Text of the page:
Tonight the moon will pass through the Earth’s shadow, and if you have a good look at it, you will be able to clearly see that the moon appears to disappear completely. And then it comes back. At a time in history when people did not understand why this was happening, a lunar eclipse caused great fear and consternation, especially among creatures who still had their amygdalas (see the weekend post). Some believed that a dragon was swallowing the moon, and they fired cannon blasts to scare the creature away.
Human history tells us that in the absence of an explanation, one will be created and blame will be assigned accordingly.
On the very same day as tomorrow’s lunar eclipse, our hemisphere will be leaning away from the sun at its sharpest angle of the year and the winter solstice will occur. Daylight will be brief and nighttime long. People once thought this was an indication that the division between our world and the spirit world was stretched very thin, and mischief was somehow more likely at this time than at any other. Noisy parties were held to keep the demons at bay. But now we are wiser, and we know noisy parties are where mischief tends to happen, especially if it’s been a hard year at the office and certain people (we won’t name any names) wind up holding too many drink tickets.
Every so often we get this kind of cosmic convergence and much is being made of the fact that a total lunar eclipse and the winter solstice haven’t happened on the same day since well before any of us were born (456 years ago) and won’t happen again until most of us are good and dead (2094). If being alive for this conjunction is on your “bucket list”, congratulations. You made it. But if you live in the Twin Cities and actually want to SEE the eclipse, you’ll probably have to leave town to get out from under the clouds and snow. But that simply adds to the opportunity. You could wind up seeing a total lunar eclipse, experiencing the winter solstice AND sleeping in a room at he Motel 6 in Fort Stockton, Texas, all in the very same day. Trifecta!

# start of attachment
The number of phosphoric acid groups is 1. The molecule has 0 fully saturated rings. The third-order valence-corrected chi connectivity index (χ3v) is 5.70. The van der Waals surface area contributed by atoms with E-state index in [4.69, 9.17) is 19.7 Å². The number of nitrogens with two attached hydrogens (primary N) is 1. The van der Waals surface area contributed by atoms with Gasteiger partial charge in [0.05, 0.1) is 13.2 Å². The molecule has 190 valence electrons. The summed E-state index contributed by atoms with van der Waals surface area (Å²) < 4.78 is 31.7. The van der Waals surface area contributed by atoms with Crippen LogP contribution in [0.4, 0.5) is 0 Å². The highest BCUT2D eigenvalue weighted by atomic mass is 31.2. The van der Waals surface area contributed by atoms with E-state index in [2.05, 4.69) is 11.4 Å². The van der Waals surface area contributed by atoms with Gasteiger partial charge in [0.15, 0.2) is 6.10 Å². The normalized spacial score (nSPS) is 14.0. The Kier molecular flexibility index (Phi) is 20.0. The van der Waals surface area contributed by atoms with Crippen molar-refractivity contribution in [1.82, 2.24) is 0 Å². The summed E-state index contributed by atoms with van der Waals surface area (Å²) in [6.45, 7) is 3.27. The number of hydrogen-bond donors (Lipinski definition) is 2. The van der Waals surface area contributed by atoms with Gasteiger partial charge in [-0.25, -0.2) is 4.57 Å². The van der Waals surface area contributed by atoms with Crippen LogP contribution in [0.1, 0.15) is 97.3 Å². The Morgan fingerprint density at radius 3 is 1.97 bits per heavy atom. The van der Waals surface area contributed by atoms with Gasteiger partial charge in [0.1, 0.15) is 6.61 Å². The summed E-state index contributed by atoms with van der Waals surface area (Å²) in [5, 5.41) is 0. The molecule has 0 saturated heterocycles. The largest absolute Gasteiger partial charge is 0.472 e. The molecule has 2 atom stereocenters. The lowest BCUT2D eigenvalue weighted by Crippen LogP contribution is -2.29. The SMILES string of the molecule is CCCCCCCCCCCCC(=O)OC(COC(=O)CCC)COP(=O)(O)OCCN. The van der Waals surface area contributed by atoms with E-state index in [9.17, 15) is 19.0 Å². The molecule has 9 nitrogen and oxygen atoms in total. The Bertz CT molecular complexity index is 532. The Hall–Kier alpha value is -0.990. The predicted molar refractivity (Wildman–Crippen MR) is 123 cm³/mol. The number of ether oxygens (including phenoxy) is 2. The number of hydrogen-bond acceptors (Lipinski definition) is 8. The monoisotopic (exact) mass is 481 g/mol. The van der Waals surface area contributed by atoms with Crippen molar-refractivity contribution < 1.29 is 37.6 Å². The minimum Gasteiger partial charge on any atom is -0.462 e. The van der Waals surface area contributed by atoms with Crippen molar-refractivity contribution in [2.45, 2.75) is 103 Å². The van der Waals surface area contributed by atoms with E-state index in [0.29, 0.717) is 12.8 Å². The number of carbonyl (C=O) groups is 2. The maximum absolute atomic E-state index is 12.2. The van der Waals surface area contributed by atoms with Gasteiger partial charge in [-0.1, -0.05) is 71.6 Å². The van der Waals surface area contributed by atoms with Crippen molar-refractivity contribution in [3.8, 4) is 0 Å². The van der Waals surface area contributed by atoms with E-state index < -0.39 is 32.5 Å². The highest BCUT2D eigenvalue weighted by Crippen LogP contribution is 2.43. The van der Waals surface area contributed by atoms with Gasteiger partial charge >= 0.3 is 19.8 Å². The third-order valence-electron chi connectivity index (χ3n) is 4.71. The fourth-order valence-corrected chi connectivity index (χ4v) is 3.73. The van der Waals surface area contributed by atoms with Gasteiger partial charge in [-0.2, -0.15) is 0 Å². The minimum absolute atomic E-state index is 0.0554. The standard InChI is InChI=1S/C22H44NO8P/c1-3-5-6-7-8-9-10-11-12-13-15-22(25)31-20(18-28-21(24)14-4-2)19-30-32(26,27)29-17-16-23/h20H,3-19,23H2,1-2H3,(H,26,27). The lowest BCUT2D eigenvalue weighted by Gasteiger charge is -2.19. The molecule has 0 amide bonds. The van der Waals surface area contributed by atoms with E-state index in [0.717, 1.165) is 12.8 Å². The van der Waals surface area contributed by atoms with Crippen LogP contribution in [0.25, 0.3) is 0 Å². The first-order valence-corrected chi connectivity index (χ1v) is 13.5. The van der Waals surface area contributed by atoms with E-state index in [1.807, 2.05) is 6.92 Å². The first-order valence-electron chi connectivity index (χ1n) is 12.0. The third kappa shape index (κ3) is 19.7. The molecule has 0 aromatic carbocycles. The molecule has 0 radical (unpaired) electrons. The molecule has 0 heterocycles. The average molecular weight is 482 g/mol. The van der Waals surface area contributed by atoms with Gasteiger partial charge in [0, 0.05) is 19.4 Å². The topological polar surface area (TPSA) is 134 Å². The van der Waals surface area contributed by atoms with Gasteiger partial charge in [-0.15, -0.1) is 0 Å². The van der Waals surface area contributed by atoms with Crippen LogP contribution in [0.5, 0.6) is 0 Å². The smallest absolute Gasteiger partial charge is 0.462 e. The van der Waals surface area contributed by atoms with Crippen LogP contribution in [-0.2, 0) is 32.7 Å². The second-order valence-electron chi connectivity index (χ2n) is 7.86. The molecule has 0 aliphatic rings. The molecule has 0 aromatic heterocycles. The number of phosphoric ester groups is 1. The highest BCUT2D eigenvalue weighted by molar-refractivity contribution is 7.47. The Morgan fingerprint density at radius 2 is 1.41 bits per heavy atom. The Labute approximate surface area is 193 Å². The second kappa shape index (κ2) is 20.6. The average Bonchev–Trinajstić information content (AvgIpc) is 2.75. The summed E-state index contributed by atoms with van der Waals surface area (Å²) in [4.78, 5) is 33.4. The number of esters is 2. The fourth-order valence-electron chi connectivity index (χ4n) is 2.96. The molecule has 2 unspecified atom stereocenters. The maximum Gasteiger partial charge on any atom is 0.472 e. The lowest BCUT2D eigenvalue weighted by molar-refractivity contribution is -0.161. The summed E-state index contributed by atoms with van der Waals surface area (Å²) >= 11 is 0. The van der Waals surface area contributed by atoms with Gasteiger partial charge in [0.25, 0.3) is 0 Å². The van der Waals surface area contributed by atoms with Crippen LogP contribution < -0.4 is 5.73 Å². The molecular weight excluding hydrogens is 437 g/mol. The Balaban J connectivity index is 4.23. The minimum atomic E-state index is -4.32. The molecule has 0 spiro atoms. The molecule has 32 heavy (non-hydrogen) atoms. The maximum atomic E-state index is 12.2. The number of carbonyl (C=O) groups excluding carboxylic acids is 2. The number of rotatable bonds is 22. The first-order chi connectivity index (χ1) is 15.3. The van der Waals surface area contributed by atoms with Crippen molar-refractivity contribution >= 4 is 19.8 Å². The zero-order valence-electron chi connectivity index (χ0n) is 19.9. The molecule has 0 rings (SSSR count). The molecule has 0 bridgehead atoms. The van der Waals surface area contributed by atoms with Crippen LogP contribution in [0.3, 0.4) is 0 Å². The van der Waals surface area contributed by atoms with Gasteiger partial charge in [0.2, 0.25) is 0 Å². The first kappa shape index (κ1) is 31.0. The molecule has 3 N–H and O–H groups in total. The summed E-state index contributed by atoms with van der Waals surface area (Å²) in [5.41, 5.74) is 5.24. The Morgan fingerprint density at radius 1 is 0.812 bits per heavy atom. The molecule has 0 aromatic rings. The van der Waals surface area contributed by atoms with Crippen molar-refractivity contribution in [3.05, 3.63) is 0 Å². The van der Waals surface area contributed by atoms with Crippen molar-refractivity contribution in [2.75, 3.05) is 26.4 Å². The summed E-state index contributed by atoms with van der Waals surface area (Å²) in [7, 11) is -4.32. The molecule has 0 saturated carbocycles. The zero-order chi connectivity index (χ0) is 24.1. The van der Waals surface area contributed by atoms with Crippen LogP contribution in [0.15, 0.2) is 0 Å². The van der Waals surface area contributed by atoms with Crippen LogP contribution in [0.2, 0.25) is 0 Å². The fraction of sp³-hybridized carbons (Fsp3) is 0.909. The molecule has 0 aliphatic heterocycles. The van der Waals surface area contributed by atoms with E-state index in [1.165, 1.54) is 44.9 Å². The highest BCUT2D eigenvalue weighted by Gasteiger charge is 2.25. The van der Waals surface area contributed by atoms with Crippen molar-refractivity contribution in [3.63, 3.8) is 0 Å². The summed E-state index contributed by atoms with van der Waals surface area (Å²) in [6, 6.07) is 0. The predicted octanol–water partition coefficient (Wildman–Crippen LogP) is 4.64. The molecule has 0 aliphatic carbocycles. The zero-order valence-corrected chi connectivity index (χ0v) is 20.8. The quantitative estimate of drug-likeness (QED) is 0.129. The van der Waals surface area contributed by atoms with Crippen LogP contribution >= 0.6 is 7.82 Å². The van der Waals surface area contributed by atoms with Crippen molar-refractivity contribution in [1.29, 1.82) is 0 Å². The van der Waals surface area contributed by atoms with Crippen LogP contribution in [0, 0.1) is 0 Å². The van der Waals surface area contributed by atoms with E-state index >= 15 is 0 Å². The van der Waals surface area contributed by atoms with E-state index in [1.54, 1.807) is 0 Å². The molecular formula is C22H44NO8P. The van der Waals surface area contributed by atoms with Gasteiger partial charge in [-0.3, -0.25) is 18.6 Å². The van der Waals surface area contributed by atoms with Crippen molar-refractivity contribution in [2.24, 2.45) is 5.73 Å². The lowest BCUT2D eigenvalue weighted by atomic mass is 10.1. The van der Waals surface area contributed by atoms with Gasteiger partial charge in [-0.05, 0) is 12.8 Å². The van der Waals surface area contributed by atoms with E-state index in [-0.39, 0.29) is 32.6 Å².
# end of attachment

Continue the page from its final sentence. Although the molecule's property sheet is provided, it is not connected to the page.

I am not sure why so much attention is paid when planets line up in a row or eclipses coincide with other astronomical events. The universe has lots of shining, spinning things that rotate around one another and cast shadows. Stuff is happening all the time. Perhaps tomorrow is also the day some distant star goes supernova, but we won’t know about it for millions of years. Well, WE won’t know about it at all. But maybe some Earthing will, eventually, and they may track the explosion back to that crazy moment in 2010 when there was an eclipse and a solstice on the same day.
In case the record is closely examined by some future researcher, allow me to announce that Tuesday is also the last pick-up day of sort-it-yourself recycling in my neighborhood. Beginning on Wednesday, everything that I typically recycle can be (MUST be) put in the same big bin. This is an unfathomable change. I can’t tell you how long I’ve been sorting newspaper from office paper and keeping the milk jugs and tin cans over by the garage wall. Separating stuff is what recycling was all about for me. Like an ancient chieftain who thinks a dragon has swallowed the Moon and the Lord of Misrule is planning to raise a ruckus, I am suddenly quite uneasy and unsure of myself.
When have a lunar eclipse, the winter solstice and a change in recycling rules happened on the very same day? Never before. And perhaps never again. Will we even call it “recycling” in 2094? I don’t think so. I feel extra lucky to be alive for this moment.
What event in your life would you like to add to the roster of amazing synchronicity for tomorrow’s grand convergence?